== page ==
World Vision

World Vision: A PR Blunder

World Vision, a popular Christian charity organization, has announced today that it will reverse its decision to hire individuals who are in same sex unions. The decision comes barely two-days after the organization received a myriad of complaints according to the Associated Press.  Despite its best intentions World Vision created a communication crisis.

In examining the response to the complaints, it appears as though the organization employed a vocal commiseration strategy. This strategy included  releasing an apology letter from the World Vision U.S. board of directors. The letter addressed that the board regretted its decision, acknowledged it made a mistake, and asked for forgiveness.

This strategy does have its advantages, admitting regret and issuing an apology can help temper “public hostility”.  In a crisis management situation, the goal of any response is to repair the organization’s image and reputation.

However, simply issuing an apology does not automatically repair the damage. It is often not possible to completely repair an organization’s image with all its publics or stakeholders. World Vision will have to identify all the relevant publics and decide which publics are the most important.

Additionally, World Vision will have to decide if they will pursue any corrective action. This action might be implementing policy that will prevent this situation from occurring in the future. Corrective action reinforces the organizations commitment to its values and mission.

It remains unclear as to why an organization with such a large evangelical public would establish such a controversial policy. This calls into question the organization’s familiarity with its publics. Public relations is built around establishing and maintaining positive relations. Perhaps World Vision will remember this fundamental principle in the future.

 

dragon

Smaug: Air New Zealand’s Creative Pseudo-Event

Monday, Air New Zealand landed a Boeing  777-300 aircraft with 54-meter (177-foot) images of the dragon from Peter Jackson’s Hobbit Trilogy. This event was an excellent example of a public relations pseudo-event.

The event revolved around revealing the image of the new Hobbit dragon, Smaug. This is the first time that fans had the opportunity to see Peter Jackson’s interpretation of the dragon from J.R.R. Tolkien’s book, The Hobbit. Trailers for the movie only revealed the dragon’s eye, leaving the rest to the imagination.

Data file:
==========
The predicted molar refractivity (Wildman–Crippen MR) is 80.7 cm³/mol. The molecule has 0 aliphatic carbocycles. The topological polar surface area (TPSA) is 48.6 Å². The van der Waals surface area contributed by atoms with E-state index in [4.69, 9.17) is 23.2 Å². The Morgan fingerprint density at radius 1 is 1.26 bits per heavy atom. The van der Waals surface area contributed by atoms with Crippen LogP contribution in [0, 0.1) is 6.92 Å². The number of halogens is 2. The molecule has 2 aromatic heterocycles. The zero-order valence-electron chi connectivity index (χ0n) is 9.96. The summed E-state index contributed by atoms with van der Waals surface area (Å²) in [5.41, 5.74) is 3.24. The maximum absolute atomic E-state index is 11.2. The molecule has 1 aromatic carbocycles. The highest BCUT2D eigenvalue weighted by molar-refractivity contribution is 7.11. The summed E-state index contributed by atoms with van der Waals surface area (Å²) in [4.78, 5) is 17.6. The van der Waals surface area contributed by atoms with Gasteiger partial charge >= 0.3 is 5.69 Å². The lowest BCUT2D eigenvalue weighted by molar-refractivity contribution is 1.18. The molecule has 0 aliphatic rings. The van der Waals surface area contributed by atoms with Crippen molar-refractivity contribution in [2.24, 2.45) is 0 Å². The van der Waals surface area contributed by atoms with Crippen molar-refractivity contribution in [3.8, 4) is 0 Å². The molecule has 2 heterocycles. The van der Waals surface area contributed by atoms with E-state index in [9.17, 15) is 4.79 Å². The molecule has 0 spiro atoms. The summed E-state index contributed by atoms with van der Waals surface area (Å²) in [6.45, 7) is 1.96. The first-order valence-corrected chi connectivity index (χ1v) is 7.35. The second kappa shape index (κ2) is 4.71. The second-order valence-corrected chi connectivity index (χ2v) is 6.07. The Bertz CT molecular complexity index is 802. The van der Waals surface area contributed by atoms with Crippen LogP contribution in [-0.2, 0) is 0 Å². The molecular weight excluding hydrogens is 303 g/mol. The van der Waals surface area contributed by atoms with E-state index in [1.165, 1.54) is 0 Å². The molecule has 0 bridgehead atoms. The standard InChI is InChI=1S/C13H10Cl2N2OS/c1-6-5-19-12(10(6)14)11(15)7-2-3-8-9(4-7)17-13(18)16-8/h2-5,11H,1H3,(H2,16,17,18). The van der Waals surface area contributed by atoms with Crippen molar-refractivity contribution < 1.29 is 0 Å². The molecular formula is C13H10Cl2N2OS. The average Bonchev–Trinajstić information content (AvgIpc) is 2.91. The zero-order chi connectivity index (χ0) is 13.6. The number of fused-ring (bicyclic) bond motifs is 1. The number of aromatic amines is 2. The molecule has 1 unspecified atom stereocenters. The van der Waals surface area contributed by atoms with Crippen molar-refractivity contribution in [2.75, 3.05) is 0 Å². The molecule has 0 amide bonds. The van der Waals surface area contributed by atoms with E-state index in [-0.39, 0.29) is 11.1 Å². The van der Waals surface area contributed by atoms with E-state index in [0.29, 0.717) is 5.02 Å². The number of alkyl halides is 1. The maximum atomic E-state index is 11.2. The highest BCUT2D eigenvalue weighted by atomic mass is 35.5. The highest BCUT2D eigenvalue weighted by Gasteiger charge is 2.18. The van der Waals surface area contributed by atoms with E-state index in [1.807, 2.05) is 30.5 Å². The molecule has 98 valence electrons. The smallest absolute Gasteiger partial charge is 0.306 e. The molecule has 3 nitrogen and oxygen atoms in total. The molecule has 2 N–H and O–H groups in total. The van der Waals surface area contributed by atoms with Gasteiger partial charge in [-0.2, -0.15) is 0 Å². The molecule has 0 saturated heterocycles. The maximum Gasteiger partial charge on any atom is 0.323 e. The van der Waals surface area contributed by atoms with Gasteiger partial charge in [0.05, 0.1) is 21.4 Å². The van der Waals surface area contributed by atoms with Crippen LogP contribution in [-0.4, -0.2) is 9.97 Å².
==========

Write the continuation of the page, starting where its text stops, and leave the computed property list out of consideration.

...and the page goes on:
The company behind the event, Admark, teamed up with Air New Zealand to install the decal on a Boeing 777-300 aircraft. Representatives from the airlines noted that the image will remain on the airplane until the third movie premiers in 2014.

Is the image a simple “flying billboard”? No, it’s a pseudo-event, a pre-planned event to capture public/media attention. Daniel Boorstin in his book The Image: A Guide to Pseudo-Events in America defines a pseudo-event as: (1) not spontaneous, it has been planned in advance (2) constructed for the purpose of fostering media attention (3) not dependent on real events or a situation (4) is a self-fulfilling prophecy (if the event is designed to be positive, it will be perceived as positive).

Does the Air New Zealand’s event fit Boorstin’s definition? Absolutely. The event was planned, well in advance, designed to capture public attention, based on a fictional work, and it established a self-fulfilling prophecy, to complete the story gap left by the trailer, revealing the Smaug’s eye.

Boorstin (2012) also notes that the public thinks in images more than ideals. The image of a flying dragon in the book or on film is abstract, fictional, and obscure. However the image created larger than life on a Boeing 777-300 is concrete, believable, and vivid. The event also helps blend the fictional and real world, transferring a Middle Earth quality to the airline.

In the past the tourism board of New Zealand has capitalized on the film series and launched a public relations campaign, New Zealand – Home of Middle Earth. This pseudo-event fits well into this campaign. If you are planning on traveling to New Zealand, home of Middle Earth, why not fly on a dragon?

Was the pseudo-event successful? A quick news search revealed over 200 print news and over 500 online news mentions. Concerning social media just examine Air New Zealand’s USA Facebook page, they have prominently featured the event and the posts have received numerous “Likes”, comments and shares.

When planning pseudo-events, you must think creatively and larger than life. What is more creative than a flying dragon?